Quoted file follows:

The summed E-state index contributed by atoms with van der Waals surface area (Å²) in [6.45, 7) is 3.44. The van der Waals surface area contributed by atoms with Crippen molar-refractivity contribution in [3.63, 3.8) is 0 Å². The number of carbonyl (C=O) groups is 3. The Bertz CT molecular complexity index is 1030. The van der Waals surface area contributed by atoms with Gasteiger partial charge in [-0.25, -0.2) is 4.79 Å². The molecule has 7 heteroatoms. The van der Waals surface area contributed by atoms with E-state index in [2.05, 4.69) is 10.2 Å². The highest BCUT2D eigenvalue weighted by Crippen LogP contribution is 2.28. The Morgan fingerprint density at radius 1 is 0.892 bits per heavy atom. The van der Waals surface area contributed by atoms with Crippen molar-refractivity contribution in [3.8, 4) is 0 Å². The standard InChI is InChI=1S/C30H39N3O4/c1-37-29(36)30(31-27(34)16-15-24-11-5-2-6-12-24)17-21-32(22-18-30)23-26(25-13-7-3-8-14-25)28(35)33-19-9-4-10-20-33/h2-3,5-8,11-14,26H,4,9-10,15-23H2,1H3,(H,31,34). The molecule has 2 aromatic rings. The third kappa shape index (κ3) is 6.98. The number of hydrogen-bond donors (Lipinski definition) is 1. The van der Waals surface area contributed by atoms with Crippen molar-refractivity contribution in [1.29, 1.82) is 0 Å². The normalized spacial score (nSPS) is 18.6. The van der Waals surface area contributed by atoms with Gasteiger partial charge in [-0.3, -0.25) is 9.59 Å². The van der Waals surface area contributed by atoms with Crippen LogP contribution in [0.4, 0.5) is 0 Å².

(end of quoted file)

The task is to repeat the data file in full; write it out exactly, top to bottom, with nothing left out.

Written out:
The summed E-state index contributed by atoms with van der Waals surface area (Å²) in [6.45, 7) is 3.44. The van der Waals surface area contributed by atoms with Crippen molar-refractivity contribution in [3.63, 3.8) is 0 Å². The number of carbonyl (C=O) groups is 3. The Bertz CT molecular complexity index is 1030. The van der Waals surface area contributed by atoms with Gasteiger partial charge in [-0.25, -0.2) is 4.79 Å². The molecule has 7 heteroatoms. The van der Waals surface area contributed by atoms with E-state index in [2.05, 4.69) is 10.2 Å². The highest BCUT2D eigenvalue weighted by Crippen LogP contribution is 2.28. The Morgan fingerprint density at radius 1 is 0.892 bits per heavy atom. The van der Waals surface area contributed by atoms with Crippen molar-refractivity contribution in [3.8, 4) is 0 Å². The standard InChI is InChI=1S/C30H39N3O4/c1-37-29(36)30(31-27(34)16-15-24-11-5-2-6-12-24)17-21-32(22-18-30)23-26(25-13-7-3-8-14-25)28(35)33-19-9-4-10-20-33/h2-3,5-8,11-14,26H,4,9-10,15-23H2,1H3,(H,31,34). The molecule has 2 aromatic rings. The third kappa shape index (κ3) is 6.98. The number of hydrogen-bond donors (Lipinski definition) is 1. The van der Waals surface area contributed by atoms with Crippen molar-refractivity contribution in [1.29, 1.82) is 0 Å². The normalized spacial score (nSPS) is 18.6. The van der Waals surface area contributed by atoms with Gasteiger partial charge in [-0.3, -0.25) is 9.59 Å². The van der Waals surface area contributed by atoms with Crippen LogP contribution in [0.4, 0.5) is 0 Å².